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Facebook users can rate movies, TV, books: what’s next?

Facebook employs a star rating system to allow users to rate movies, TV, and books in concert with the new “Sections” feature. What does this imply about Facebook’s long term plans?

facebook ratings

facebook ratings

Facebook users can now give star ratings

Facebook users can now give “star ratings” to TV shows, movies, and books. This feature accompanies Facebook’s announcement that it has finished rolling out the “Sections” feature, which shows what apps you currently use.

Users will notice a cleaner looking Timeline because Sections will keep Timeline posts divided. On the left column, each type of content will be in a separate “Section” (movies, games, books, etc.). There is also a section that showcases your music choices if you use the Spotify app.

What is the purpose for the star rating system?

Facebook will be able to get more of your opinions. It will allow you to connect with people who like the same content, as well as show you how your friends have rated the same content. Also, if you rate something with five stars, Facebook will know to show you more of these updates. For example, if you give “Chronicles of Riddick” five stars, it will show you more updates for that page than it would for the film “Top Gun” that you only rated with three stars, even though you’ve given them both a “like.”

The star rating system will also serve as a data Valhalla for developers. For developers of content consumption apps like Spotify, Sections will offer another way to offer content, outside of the news feed. Also, Facebook has created an “Insights dashboard” to demonstrate to developers just how much traffic they receive from Sections.

Facebook is the world’s largest social network, with over 1 billion monthly active users, developers (thus businesses) have access to even more personal information about their users likes and dislikes.

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What next?

If this is indicative of things to come, it is not hard to imagine Facebook allowing the rating of professionals or professional services. If this happens, it could undermine a plethora of rating-centered sites. It would virtually eliminate a user’s urge to go to another site for ratings because so many people are already plugged in to Facebook. The sheer convenience of it alone would draw people in.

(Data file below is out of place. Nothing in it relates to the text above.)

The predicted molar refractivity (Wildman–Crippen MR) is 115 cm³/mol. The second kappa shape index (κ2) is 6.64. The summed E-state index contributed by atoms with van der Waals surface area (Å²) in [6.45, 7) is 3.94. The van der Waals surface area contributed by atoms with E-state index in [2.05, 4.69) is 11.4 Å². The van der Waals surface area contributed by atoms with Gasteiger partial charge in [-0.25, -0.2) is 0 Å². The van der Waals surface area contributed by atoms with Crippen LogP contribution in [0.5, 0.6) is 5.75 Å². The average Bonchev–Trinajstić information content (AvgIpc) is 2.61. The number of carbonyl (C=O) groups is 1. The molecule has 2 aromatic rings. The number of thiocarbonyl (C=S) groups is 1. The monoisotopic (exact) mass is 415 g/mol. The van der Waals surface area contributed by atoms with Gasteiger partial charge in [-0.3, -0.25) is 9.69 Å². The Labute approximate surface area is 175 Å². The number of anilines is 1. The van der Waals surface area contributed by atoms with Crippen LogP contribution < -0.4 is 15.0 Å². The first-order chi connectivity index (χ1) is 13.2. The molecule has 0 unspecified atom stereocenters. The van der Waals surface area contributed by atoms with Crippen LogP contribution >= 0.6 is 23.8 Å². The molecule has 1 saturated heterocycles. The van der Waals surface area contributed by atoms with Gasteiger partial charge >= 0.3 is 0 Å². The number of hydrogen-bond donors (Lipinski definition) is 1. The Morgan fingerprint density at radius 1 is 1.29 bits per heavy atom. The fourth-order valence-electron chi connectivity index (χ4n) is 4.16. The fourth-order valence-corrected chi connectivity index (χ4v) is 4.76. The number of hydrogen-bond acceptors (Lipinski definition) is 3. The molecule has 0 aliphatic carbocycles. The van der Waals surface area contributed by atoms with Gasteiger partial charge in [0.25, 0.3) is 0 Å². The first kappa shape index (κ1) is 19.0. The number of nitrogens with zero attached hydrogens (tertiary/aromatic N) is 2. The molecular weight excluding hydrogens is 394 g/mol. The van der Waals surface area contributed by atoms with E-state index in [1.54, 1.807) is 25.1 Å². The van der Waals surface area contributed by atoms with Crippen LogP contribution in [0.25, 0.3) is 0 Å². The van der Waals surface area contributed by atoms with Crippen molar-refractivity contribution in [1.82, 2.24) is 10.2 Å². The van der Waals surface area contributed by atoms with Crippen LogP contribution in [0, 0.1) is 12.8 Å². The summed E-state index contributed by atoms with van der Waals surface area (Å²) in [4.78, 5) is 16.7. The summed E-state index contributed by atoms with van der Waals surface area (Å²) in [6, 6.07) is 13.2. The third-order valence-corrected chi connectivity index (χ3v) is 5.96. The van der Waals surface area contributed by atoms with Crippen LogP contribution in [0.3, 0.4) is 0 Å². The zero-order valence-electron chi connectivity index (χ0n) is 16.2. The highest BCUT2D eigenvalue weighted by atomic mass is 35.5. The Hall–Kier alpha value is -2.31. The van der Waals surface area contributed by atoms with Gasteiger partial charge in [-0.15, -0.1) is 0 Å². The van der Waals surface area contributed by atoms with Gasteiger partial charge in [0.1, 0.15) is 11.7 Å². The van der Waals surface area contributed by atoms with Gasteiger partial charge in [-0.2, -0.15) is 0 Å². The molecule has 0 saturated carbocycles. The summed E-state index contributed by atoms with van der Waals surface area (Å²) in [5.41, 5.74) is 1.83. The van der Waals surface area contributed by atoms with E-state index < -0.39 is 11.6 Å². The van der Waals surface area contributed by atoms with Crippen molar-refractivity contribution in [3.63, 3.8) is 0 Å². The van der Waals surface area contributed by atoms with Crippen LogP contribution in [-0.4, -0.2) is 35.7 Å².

Some critics think that the social media giant should stick to social media and stop trying to integrate the elements that other apps provide. For example, GetGlue, Netflix, and Moviefone all offer users the ability to rate movies, share them, and connect with like-minded movie goers, but it is completely movie-centric. However, some people only want to use Facebook to connect with their friends, not review movies.

For some people, this is just another downfall of the Facebook streamlining process that began long ago with the conversion to Timeline. And yet, for others it is merely another way to share what they like and connect with friends who like the same thing. Facebook touted Timeline as a “way to tell your own story, your way,” and for most of us, media is very much a part of who we are. If Facebook is trying to be a one-stop-shop for socializing, it is well on its way, but is this a good thing? Or is it too much information in one space?

Jennifer Walpole is a Senior Staff Writer at The American Genius and holds a Master's degree in English from the University of Oklahoma. She is a science fiction fanatic and enjoys writing way more than she should. She dreams of being a screenwriter and seeing her work on the big screen in Hollywood one day.

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